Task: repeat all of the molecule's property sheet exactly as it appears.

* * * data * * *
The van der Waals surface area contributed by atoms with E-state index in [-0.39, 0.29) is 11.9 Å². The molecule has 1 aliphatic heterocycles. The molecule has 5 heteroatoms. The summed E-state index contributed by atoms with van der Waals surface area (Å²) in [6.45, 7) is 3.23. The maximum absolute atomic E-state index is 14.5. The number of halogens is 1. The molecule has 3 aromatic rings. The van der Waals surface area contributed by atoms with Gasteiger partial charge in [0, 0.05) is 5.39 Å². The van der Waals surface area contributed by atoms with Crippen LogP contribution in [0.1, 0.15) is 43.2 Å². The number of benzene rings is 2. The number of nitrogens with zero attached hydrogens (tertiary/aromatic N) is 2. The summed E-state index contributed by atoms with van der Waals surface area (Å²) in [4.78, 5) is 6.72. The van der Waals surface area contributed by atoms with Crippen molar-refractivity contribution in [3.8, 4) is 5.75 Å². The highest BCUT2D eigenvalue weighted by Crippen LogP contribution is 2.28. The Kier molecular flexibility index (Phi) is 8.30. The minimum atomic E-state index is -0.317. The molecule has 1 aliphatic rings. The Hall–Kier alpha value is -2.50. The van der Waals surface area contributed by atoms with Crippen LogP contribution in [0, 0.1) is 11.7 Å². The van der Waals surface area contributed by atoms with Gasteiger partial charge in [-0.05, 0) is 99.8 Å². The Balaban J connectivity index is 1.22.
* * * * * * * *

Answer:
The van der Waals surface area contributed by atoms with E-state index in [-0.39, 0.29) is 11.9 Å². The molecule has 1 aliphatic heterocycles. The molecule has 5 heteroatoms. The summed E-state index contributed by atoms with van der Waals surface area (Å²) in [6.45, 7) is 3.23. The maximum absolute atomic E-state index is 14.5. The number of halogens is 1. The molecule has 3 aromatic rings. The van der Waals surface area contributed by atoms with Gasteiger partial charge in [0, 0.05) is 5.39 Å². The van der Waals surface area contributed by atoms with Crippen LogP contribution in [0.1, 0.15) is 43.2 Å². The number of benzene rings is 2. The number of nitrogens with zero attached hydrogens (tertiary/aromatic N) is 2. The summed E-state index contributed by atoms with van der Waals surface area (Å²) in [4.78, 5) is 6.72. The van der Waals surface area contributed by atoms with Crippen molar-refractivity contribution in [3.8, 4) is 5.75 Å². The highest BCUT2D eigenvalue weighted by Crippen LogP contribution is 2.28. The Kier molecular flexibility index (Phi) is 8.30. The minimum atomic E-state index is -0.317. The molecule has 1 aliphatic rings. The Hall–Kier alpha value is -2.50. The van der Waals surface area contributed by atoms with Crippen LogP contribution in [0, 0.1) is 11.7 Å². The van der Waals surface area contributed by atoms with Gasteiger partial charge in [-0.05, 0) is 99.8 Å². The Balaban J connectivity index is 1.22.